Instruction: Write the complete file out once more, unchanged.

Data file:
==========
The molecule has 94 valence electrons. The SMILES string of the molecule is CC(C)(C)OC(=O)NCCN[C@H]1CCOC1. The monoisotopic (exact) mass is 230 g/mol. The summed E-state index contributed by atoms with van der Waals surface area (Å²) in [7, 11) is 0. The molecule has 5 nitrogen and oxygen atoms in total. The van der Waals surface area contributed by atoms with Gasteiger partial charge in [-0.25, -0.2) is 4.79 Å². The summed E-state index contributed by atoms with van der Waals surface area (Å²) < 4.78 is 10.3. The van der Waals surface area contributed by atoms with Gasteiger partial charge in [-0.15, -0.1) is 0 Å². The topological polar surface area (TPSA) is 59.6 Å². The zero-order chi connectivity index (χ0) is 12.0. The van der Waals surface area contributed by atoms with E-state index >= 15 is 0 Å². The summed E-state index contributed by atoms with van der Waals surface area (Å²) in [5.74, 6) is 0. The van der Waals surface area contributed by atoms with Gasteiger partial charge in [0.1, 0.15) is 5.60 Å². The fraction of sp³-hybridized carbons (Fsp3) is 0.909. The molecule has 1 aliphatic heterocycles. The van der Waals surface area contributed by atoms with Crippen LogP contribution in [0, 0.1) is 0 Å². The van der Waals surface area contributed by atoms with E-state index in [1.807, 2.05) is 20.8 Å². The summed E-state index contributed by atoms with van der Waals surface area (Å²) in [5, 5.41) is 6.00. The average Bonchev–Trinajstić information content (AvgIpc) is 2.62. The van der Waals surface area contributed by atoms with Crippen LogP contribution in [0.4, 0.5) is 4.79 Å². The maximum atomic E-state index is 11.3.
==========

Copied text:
The molecule has 94 valence electrons. The SMILES string of the molecule is CC(C)(C)OC(=O)NCCN[C@H]1CCOC1. The monoisotopic (exact) mass is 230 g/mol. The summed E-state index contributed by atoms with van der Waals surface area (Å²) in [7, 11) is 0. The molecule has 5 nitrogen and oxygen atoms in total. The van der Waals surface area contributed by atoms with Gasteiger partial charge in [-0.25, -0.2) is 4.79 Å². The summed E-state index contributed by atoms with van der Waals surface area (Å²) < 4.78 is 10.3. The van der Waals surface area contributed by atoms with Gasteiger partial charge in [-0.15, -0.1) is 0 Å². The topological polar surface area (TPSA) is 59.6 Å². The zero-order chi connectivity index (χ0) is 12.0. The van der Waals surface area contributed by atoms with E-state index >= 15 is 0 Å². The summed E-state index contributed by atoms with van der Waals surface area (Å²) in [5.74, 6) is 0. The van der Waals surface area contributed by atoms with Gasteiger partial charge in [0.1, 0.15) is 5.60 Å². The fraction of sp³-hybridized carbons (Fsp3) is 0.909. The molecule has 1 aliphatic heterocycles. The van der Waals surface area contributed by atoms with Crippen LogP contribution in [0, 0.1) is 0 Å². The van der Waals surface area contributed by atoms with E-state index in [1.807, 2.05) is 20.8 Å². The summed E-state index contributed by atoms with van der Waals surface area (Å²) in [5, 5.41) is 6.00. The average Bonchev–Trinajstić information content (AvgIpc) is 2.62. The van der Waals surface area contributed by atoms with Crippen LogP contribution in [0.4, 0.5) is 4.79 Å². The maximum atomic E-state index is 11.3.